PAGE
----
1961 – President John F. Kennedy announces the U.S. goal of putting a man on the moon before the end of the decade

1962 – The Isley Brothers release “Twist and Shout”

1964 – Frank Gilroy’s play The Subject Was Roses opens on Broadway; it wins the 1965 Pulitzer Prize for Drama, and a Tony Award for Best Play

1964 – In Griffen v. Prince Edward County School Board, the U.S. Supreme Court rules 7-2 that closing schools to avoid desegregation is unconstitutional, as a violation of the Equal Protection Clause of the 14th Amendment; the school board had voted in 1959 t0 close public schools rather than integrate them, and offered vouchers to all students to pay for nonsectarian private school tuition, but no private schools in the county existed for black students, who were deprived of formal education from 1959 to 1963, as all the private schools continued to refuse admission to black students

1968 – The Gateway Arch in St. Louis Missouri is dedicated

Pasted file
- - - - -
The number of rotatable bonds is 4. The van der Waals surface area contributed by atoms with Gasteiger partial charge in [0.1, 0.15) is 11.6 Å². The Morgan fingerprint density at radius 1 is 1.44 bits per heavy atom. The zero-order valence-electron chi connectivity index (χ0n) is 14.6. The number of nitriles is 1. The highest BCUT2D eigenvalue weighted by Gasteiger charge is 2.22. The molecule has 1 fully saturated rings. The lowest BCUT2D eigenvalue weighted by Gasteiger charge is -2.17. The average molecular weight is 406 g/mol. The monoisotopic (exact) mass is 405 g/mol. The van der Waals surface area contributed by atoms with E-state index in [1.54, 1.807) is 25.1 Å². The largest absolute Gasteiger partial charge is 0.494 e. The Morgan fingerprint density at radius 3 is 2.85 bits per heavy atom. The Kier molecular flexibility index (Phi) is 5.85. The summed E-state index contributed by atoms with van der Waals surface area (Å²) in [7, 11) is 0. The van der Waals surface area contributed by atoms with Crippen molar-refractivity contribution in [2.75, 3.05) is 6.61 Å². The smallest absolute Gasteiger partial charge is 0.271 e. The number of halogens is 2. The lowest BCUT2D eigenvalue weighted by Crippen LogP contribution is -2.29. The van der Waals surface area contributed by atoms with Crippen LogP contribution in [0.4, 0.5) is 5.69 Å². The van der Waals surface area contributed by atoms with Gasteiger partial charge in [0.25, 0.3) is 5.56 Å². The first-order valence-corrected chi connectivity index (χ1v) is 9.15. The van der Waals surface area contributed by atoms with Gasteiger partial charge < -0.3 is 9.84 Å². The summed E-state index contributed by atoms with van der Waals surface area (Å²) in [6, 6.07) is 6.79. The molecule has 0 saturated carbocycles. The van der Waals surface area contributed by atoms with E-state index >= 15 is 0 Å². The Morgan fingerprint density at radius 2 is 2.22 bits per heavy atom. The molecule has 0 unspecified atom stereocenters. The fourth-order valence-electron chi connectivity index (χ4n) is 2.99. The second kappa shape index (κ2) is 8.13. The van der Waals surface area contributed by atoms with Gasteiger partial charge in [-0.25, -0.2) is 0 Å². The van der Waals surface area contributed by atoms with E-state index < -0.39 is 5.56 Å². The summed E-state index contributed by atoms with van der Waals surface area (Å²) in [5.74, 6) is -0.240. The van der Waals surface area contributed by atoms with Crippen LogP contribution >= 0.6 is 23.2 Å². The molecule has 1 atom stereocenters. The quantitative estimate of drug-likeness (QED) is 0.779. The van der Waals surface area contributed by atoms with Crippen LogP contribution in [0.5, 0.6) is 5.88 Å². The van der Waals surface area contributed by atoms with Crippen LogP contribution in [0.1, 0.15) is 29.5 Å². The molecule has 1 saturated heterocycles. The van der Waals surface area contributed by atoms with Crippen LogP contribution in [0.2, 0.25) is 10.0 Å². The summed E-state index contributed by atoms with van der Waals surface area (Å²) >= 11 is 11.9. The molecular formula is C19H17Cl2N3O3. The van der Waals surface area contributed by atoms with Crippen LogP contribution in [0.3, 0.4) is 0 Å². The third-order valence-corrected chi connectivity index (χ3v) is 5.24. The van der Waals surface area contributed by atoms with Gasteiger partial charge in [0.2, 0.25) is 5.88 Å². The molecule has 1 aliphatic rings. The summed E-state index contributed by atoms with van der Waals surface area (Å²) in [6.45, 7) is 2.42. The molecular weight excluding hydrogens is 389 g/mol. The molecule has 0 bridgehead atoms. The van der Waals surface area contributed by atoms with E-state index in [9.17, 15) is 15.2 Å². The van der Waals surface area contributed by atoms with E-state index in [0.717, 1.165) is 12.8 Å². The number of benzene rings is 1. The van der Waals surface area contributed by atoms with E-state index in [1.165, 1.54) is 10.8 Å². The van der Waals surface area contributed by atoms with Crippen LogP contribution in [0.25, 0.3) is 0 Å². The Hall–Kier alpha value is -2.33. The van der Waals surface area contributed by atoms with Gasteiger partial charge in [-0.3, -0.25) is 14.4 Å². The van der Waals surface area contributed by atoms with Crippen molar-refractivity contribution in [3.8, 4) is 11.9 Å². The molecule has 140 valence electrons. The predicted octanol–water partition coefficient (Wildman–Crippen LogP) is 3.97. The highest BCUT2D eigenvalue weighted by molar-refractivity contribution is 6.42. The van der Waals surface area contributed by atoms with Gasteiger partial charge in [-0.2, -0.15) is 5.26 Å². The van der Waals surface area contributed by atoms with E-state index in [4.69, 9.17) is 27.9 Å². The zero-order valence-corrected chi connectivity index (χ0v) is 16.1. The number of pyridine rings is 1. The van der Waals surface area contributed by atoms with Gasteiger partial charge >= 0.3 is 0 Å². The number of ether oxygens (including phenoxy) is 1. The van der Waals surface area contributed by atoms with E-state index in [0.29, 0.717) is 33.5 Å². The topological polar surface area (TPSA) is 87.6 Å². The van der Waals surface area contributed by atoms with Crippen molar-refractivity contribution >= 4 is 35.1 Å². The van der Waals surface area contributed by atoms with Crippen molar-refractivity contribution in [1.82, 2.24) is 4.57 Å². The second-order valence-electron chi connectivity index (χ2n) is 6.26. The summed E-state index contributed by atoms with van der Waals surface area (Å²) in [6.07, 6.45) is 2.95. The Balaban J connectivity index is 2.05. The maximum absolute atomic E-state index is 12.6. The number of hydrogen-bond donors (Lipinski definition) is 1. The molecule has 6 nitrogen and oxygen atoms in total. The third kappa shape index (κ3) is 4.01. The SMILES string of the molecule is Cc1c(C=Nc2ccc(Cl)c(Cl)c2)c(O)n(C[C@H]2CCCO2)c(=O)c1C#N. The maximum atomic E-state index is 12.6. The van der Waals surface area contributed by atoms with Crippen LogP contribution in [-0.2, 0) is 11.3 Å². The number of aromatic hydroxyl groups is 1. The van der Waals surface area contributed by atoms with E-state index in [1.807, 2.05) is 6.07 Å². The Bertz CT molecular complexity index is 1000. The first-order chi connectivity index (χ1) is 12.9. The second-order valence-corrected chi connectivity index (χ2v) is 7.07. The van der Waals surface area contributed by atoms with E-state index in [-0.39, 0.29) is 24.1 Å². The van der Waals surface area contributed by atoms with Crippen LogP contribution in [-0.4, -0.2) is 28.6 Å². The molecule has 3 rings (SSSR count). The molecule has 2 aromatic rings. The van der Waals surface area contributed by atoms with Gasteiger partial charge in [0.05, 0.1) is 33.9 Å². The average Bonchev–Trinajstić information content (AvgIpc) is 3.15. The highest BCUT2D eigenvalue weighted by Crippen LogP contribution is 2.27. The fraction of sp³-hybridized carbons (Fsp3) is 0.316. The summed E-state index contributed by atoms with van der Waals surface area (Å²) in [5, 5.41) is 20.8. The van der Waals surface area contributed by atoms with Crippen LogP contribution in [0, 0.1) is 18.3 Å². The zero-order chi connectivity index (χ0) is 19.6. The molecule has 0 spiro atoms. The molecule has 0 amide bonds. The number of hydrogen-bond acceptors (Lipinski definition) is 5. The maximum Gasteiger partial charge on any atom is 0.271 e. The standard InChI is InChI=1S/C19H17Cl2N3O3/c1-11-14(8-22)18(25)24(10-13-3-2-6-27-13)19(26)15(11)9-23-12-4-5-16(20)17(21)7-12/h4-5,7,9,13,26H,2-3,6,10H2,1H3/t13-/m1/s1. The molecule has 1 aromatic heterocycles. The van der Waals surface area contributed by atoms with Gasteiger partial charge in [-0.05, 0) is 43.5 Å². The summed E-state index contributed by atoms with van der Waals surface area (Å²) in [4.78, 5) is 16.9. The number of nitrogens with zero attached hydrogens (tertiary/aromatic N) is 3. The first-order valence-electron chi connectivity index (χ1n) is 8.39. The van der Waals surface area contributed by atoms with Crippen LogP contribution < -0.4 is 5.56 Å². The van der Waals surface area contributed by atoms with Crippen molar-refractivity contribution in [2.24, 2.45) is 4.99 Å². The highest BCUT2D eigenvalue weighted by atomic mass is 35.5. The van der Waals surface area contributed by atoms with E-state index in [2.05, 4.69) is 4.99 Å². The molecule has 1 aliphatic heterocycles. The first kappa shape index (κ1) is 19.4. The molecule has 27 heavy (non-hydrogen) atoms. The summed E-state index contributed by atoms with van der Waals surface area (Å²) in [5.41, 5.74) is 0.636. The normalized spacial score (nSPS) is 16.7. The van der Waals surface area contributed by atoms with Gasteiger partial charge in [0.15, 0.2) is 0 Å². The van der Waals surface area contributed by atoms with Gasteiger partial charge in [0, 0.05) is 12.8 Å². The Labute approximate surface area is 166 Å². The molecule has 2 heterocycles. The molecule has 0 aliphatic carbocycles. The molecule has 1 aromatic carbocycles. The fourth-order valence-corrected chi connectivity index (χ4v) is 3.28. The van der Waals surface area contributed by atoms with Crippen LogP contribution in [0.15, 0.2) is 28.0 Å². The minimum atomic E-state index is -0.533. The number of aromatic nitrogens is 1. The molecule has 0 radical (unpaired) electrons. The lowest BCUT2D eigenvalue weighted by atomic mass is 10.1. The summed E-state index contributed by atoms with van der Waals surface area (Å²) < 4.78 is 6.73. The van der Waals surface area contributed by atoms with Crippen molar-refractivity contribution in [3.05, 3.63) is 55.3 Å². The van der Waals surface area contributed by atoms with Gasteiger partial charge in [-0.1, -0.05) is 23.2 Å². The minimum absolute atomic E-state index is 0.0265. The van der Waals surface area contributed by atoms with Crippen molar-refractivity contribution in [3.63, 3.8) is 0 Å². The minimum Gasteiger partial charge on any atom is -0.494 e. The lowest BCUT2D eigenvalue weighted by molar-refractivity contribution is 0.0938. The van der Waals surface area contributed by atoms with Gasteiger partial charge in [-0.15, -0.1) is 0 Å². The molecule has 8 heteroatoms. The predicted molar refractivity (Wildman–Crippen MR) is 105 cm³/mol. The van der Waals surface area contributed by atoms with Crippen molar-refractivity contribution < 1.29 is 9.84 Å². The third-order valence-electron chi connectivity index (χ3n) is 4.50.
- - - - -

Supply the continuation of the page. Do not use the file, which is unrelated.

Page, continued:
1969 – The movie Midnight Cowboy opens in New York

1972 – Octavia Spencer born, American actress and children’s book author; one of two black actresses to be nominated for three Academy Awards (won Best Supporting Actress for The Help in 2012, and was nominated for Hidden Figures in 2017 and The Shape of Water in 2018) and the only black actress to be nominated for two consecutive Oscars; author of the Randi Rhodes, Ninja Detective series, about an amateur detective who is a 12-year-old girl

1977 – Premiere of  the original Star Wars movie, Episode IV, A New Hope

1983 – The first National Missing Children’s Day * – The U.S. Department of Justice has a ceremony each year honoring the efforts of agencies, organizations, and individuals to protect children